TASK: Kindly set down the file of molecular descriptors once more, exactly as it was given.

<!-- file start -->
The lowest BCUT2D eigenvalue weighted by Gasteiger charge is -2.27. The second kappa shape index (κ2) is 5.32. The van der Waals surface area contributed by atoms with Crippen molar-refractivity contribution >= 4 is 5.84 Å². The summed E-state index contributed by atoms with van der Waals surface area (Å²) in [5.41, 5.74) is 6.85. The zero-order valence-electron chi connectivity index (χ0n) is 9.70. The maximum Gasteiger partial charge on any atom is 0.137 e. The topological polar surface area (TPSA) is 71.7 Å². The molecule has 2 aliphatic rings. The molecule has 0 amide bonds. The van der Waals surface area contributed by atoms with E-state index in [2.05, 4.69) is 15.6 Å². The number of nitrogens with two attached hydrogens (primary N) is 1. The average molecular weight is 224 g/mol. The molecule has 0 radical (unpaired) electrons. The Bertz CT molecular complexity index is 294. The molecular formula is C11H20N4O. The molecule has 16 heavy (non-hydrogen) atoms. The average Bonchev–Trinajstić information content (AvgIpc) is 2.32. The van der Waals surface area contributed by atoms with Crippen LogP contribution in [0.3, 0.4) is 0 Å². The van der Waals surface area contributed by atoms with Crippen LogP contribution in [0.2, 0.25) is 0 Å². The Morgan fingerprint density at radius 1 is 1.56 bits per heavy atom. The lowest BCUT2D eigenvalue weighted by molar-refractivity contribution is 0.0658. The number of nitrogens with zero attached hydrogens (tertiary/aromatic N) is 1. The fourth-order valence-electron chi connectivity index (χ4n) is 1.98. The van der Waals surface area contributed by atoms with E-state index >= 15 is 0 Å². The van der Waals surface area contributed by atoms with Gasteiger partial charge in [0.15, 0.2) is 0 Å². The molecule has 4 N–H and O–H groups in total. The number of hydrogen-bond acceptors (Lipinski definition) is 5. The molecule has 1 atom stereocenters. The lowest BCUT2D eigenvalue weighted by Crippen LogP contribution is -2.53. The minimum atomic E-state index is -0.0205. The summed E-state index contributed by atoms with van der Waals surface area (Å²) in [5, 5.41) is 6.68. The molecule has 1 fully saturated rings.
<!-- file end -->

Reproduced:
The lowest BCUT2D eigenvalue weighted by Gasteiger charge is -2.27. The second kappa shape index (κ2) is 5.32. The van der Waals surface area contributed by atoms with Crippen molar-refractivity contribution >= 4 is 5.84 Å². The summed E-state index contributed by atoms with van der Waals surface area (Å²) in [5.41, 5.74) is 6.85. The zero-order valence-electron chi connectivity index (χ0n) is 9.70. The maximum Gasteiger partial charge on any atom is 0.137 e. The topological polar surface area (TPSA) is 71.7 Å². The molecule has 2 aliphatic rings. The molecule has 0 amide bonds. The van der Waals surface area contributed by atoms with E-state index in [2.05, 4.69) is 15.6 Å². The number of nitrogens with two attached hydrogens (primary N) is 1. The average molecular weight is 224 g/mol. The molecule has 0 radical (unpaired) electrons. The Bertz CT molecular complexity index is 294. The molecular formula is C11H20N4O. The molecule has 16 heavy (non-hydrogen) atoms. The average Bonchev–Trinajstić information content (AvgIpc) is 2.32. The van der Waals surface area contributed by atoms with Crippen LogP contribution in [0.3, 0.4) is 0 Å². The van der Waals surface area contributed by atoms with Crippen LogP contribution in [0.2, 0.25) is 0 Å². The Morgan fingerprint density at radius 1 is 1.56 bits per heavy atom. The lowest BCUT2D eigenvalue weighted by molar-refractivity contribution is 0.0658. The number of nitrogens with zero attached hydrogens (tertiary/aromatic N) is 1. The fourth-order valence-electron chi connectivity index (χ4n) is 1.98. The van der Waals surface area contributed by atoms with E-state index >= 15 is 0 Å². The van der Waals surface area contributed by atoms with Gasteiger partial charge in [0.15, 0.2) is 0 Å². The molecule has 4 N–H and O–H groups in total. The number of hydrogen-bond acceptors (Lipinski definition) is 5. The molecule has 1 atom stereocenters. The lowest BCUT2D eigenvalue weighted by Crippen LogP contribution is -2.53. The minimum atomic E-state index is -0.0205. The summed E-state index contributed by atoms with van der Waals surface area (Å²) in [5, 5.41) is 6.68. The molecule has 1 fully saturated rings.